The Inauthenticity in Legitimacy : Identity Trade-Offs in Firms’ New Market Entry

in Academy of Management Annual Meeting Proceedings, 2018 (1)

par Ha, Jaekyung ; Zuckerman Sivan, Ezra

2018 | En anglais

Is being the first entrant in a nascent industry an advantage or a disadvantage? Both institutional theory and population ecology suggest that in a nascent industry an increase in the number of firms legitimize all industry members. However, late entrants may suffer penalties because audiences interpret their late entry as a lack of authenticity associated with low customer commitment. In this paper, we theorize and test how the order of entry shapes firms’ competitive outcomes. Using an experimental approach, we disentangle two at times countervailing forces–audiences’ simultaneous preference for authenticity and legitimacy. We distinguish between “core value” and “symbolic features” in products or services, and argue that the penalty for follower firms is likely to arise when the late entrant firms share even the symbolic features of their predecessor. We test our theory with an online experiment using examples of startup companies in the healthcare industry. The results show that a late entrant suffers from lower levels of market selection when it shares both the business model (core value) and the website design (symbolic features) with the first entrant, but this “copycat discount” is significantly alleviated when the late entrant does not share the first mover’s symbolic features. However, while direct measures of legitimacy show a strong effect on market selection, we do not find support that this is impacted by density.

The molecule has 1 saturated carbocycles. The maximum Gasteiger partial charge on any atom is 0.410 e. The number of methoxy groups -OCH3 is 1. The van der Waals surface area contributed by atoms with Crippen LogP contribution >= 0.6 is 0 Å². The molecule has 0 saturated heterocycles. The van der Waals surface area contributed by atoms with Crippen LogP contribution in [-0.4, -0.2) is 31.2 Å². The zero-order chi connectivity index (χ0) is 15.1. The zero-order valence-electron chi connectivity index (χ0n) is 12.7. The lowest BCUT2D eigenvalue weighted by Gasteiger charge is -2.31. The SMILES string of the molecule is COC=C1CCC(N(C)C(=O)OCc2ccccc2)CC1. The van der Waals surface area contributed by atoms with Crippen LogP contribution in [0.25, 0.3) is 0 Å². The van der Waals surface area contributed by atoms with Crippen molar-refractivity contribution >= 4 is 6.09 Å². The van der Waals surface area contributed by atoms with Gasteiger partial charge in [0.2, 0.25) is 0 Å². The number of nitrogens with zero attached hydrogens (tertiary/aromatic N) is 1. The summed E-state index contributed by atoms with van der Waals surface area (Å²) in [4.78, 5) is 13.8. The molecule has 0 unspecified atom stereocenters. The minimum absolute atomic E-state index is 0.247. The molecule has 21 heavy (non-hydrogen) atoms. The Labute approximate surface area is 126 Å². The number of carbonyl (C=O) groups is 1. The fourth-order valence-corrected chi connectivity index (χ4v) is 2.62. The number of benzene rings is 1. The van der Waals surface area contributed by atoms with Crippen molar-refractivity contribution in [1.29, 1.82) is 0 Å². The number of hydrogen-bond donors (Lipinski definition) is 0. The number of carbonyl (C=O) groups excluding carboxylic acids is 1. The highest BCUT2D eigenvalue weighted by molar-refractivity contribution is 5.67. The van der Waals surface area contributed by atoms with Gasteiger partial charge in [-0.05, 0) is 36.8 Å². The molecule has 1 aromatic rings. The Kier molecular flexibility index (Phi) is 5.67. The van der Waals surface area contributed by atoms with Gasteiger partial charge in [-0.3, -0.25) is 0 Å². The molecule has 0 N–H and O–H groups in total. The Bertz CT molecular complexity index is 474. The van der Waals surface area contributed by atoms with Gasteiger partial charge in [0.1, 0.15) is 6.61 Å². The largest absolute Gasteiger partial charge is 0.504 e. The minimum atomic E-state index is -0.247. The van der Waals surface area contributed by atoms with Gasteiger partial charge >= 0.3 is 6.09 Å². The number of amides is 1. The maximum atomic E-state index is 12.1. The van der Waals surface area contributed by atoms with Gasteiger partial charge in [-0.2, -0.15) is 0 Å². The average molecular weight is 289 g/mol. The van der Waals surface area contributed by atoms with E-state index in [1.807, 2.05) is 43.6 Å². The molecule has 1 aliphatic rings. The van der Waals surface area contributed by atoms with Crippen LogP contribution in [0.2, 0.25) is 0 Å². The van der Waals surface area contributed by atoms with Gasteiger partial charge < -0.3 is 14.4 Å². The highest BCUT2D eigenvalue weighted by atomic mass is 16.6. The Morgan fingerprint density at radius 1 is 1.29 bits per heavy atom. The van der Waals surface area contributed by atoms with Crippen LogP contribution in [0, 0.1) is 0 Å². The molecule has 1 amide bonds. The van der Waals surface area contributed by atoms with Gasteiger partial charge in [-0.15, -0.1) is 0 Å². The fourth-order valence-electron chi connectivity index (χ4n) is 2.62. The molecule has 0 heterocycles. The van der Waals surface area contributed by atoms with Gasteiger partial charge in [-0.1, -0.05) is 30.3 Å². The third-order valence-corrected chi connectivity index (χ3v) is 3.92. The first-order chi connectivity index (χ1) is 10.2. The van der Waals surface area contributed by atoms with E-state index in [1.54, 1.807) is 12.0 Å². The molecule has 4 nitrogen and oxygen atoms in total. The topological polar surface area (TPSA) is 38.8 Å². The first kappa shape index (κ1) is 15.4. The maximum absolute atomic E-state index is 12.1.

Voir la revue «Academy of Management Annual Meeting Proceedings»

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